I hope you enjoyed it! Be sure to visit all the other participants!

Wednesday, August 5, 2020

The Insecure Writer's Support Group: August 2020

It looks like the first Wednesday of the month snuck up on me this time around. I apologize for running late with my post for The Insecure Writer's Support Group. Our leader Alex J. Cavanaugh has assembled a great group of co-hosts once again: Susan Baury Rouchard, Nancy Gideon, Jennifer Lane, Jennifer Hawes, Chemist Ken, and Chrys Fey.

Be sure to check out the IWSG website for great writerly advice!

The optional question for this month is: 
Quote: "Although I have written a short story collection, the form found me and not the other way around. Don't write short stories, novels or poems. Just write your truth and your stories will mold into the shapes they need to be." Have you ever written a piece that became a form, or even a genre, you hadn't planned on writing in? Or do you choose a form/genre in advance?

When I set out to write a story, I have a rough idea of what it's going to be. Sometimes I even have a plot worked out. This in no way guarantees things won't change during the writing process. I have many examples of this, but I'll speak specifically about a project I'm working on right now.

My current WIP takes place on a space station near Saturn, so it's pretty clearly science fiction. The story started out as a YA story. Why? I knew I wanted to deal with characters who were finishing school and trying to figure out how to scrape together a living on a space station, where the economic opportunities are somewhat more limited than they would be on earth. That generates a lot of conflict on its own and is an interesting topic to examine. I wrote about 90K of this story, and while I like a lot of it, I knew something about it wasn't working. I thought about it for a while and decided I needed to age my characters up a bit. They needed a little more experience in this economic reality. In the end, I only aged them up a couple of years. It's enough to officially boot the book out of the YA category, at least. My characters are still young and learning the ropes, but they also have a bit of valuable experience informing their decisions. How will this rewrite ultimately go? I'm not far enough into it to know for certain, but I'm hopeful.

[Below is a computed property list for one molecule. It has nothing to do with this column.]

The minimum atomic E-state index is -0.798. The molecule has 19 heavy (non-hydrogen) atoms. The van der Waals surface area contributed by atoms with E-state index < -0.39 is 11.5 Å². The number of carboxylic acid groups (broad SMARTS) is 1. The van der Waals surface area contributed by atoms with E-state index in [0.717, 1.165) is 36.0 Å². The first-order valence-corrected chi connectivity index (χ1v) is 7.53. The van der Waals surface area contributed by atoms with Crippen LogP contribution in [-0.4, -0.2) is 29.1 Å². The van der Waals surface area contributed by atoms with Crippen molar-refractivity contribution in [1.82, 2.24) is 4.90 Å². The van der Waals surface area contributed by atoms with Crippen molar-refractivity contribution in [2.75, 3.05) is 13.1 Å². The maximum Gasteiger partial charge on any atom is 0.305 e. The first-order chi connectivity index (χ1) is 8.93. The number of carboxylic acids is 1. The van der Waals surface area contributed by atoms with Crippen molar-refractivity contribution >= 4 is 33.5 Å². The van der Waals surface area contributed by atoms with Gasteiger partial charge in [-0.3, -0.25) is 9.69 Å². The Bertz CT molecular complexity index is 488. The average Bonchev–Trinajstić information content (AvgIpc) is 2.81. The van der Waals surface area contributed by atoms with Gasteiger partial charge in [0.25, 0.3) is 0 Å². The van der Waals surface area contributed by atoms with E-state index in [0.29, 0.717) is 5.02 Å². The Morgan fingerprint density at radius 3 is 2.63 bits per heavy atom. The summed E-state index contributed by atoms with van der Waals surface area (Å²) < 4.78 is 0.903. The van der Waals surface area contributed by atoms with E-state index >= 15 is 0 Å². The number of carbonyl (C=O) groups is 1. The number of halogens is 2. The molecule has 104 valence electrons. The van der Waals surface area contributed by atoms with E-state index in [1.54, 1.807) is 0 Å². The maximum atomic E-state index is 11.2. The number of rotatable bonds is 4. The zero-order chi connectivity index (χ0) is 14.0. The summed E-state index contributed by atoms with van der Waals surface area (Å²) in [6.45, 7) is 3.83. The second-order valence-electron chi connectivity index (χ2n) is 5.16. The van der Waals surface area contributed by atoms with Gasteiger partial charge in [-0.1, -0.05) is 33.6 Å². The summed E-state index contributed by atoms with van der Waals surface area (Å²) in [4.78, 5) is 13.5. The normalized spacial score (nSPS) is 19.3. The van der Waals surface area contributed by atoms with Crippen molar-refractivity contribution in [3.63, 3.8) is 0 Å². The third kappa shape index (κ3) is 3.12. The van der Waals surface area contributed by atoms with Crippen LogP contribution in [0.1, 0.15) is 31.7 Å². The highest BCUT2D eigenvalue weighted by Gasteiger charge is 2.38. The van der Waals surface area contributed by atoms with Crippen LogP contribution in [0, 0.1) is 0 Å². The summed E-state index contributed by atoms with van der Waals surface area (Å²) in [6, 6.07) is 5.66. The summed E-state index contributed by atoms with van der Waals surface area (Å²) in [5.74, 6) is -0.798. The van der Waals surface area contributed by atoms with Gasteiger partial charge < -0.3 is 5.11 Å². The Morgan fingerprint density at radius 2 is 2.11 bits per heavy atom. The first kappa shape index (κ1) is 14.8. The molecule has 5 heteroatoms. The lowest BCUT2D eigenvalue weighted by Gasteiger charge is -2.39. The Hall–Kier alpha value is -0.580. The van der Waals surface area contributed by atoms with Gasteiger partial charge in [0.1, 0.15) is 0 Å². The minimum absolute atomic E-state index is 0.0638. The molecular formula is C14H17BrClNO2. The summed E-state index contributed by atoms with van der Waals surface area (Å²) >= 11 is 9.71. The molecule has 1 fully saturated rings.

It can feel daunting when your story needs to take a different direction than you initially planned, but that's a part of being a writer. Being open to that change is a crucial part of creating the best stories we can.

Do you stick to the genre/form you set out to write in, or do your tales sometimes transform as you write them?

Wednesday, July 1, 2020

The Insecure Writer's Support Group: July 2020

It's the first Wednesday of the month, and that means it's time for another meeting of The Insecure Writer's Support Group. Alex J. Cavanaugh has gathered another group of wonderful co-hosts for this month: Jenni Enzor, Beth Camp, Liesbet @ Roaming About, Tyrean Martinson, and Sandra Cox.

Be sure to visit the IWSG website for great writing resources!

This has been a crazy couple of weeks for us at home. One of the tendons in my husband's leg snapped while he was at work not long ago. The good news is that it isn't a major one, so surgery isn't necessary. Since the tendon helped to support his knee, he will need to do physical therapy to ensure his knee doesn't give out a few years down the road. He also had an issue with one of his feet during this time. So he was off work a little more than a week, and we've been focused on getting him feeling better. Now that he's back to work, hopefully there will be a relative return to normalcy around here.

As things at home have been so crazy lately, I haven't done a lot in terms of writing. I want to change that. As such, I went searching through writing related quotes to boost my inspiration. I came across this one, which was just what I needed to see right now.

“The scariest moment is always just before you start.” -Stephen King

It isn't easy to get back into the swing of things. It can be downright intimidating at times, but that's okay. The important thing is to press on and keep writing.

Have a happy July everyone!

Wednesday, June 17, 2020

WEP June Challenge-Urban Nightmare

It's time for another WEP Challenge. This month's theme is Urban Nightmare. It seems oddly fitting now. Be sure to stop by the sign up post if you want to join in!

This poem is the result of me trying to grapple with the world as we know it. Humanity has been through many times of struggle, and people have been proclaiming that it may well be the end of the world for a long time. And if not the end of the world, at least the end of life as we know it. I can see why people may be tempted to think that way, but I have to hope for something better. Giving in to despair solves nothing.

Poetry isn't my strongest suit, but it felt like the best avenue for self-expression at the moment.

In the Streets

The forecasts of the world’s end
came time and time again.
The end is nigh came the cry,
“You must repent, amen.”
Those dates foretold came and went
and life continued on.
New voices rose as others faded
but people wished them gone.

Then science chimed in with its warning,
but cries fell on deafened ears.
“We don’t trust you!” many yelled.
“You’re only stoking fears.”
The warming planet, depleted resources.
Those in power waved them off.
Changing things would take effort.
So much easier to scoff.

Then the viral threat reared its head,
but it started so far away.
“It isn’t here, no need to worry.
It’s easily kept at bay.”
The spread came anyway, as history
has shown it surely could.